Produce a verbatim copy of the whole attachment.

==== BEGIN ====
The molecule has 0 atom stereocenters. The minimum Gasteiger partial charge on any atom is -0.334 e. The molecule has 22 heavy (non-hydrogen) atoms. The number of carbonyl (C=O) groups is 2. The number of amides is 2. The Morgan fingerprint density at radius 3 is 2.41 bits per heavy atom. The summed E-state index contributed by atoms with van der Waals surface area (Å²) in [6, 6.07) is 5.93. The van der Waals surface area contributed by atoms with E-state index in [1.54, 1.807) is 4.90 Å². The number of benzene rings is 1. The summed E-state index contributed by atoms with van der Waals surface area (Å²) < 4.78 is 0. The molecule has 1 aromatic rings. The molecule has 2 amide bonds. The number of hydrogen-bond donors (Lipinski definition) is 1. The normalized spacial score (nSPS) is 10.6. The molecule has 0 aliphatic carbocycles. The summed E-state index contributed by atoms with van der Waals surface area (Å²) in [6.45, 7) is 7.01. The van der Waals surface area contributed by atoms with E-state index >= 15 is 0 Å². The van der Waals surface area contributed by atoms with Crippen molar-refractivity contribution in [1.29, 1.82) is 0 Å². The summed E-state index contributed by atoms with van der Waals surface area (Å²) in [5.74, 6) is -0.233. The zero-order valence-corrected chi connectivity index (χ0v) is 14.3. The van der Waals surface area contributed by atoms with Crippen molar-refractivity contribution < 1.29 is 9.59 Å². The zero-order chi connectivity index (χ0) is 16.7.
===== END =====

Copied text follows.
The molecule has 0 atom stereocenters. The minimum Gasteiger partial charge on any atom is -0.334 e. The molecule has 22 heavy (non-hydrogen) atoms. The number of carbonyl (C=O) groups is 2. The number of amides is 2. The Morgan fingerprint density at radius 3 is 2.41 bits per heavy atom. The summed E-state index contributed by atoms with van der Waals surface area (Å²) in [6, 6.07) is 5.93. The van der Waals surface area contributed by atoms with E-state index in [1.54, 1.807) is 4.90 Å². The number of benzene rings is 1. The summed E-state index contributed by atoms with van der Waals surface area (Å²) < 4.78 is 0. The molecule has 1 aromatic rings. The molecule has 2 amide bonds. The number of hydrogen-bond donors (Lipinski definition) is 1. The normalized spacial score (nSPS) is 10.6. The molecule has 0 aliphatic carbocycles. The summed E-state index contributed by atoms with van der Waals surface area (Å²) in [6.45, 7) is 7.01. The van der Waals surface area contributed by atoms with E-state index >= 15 is 0 Å². The van der Waals surface area contributed by atoms with Crippen molar-refractivity contribution in [1.29, 1.82) is 0 Å². The summed E-state index contributed by atoms with van der Waals surface area (Å²) in [5.74, 6) is -0.233. The zero-order valence-corrected chi connectivity index (χ0v) is 14.3. The van der Waals surface area contributed by atoms with Crippen molar-refractivity contribution < 1.29 is 9.59 Å². The zero-order chi connectivity index (χ0) is 16.7.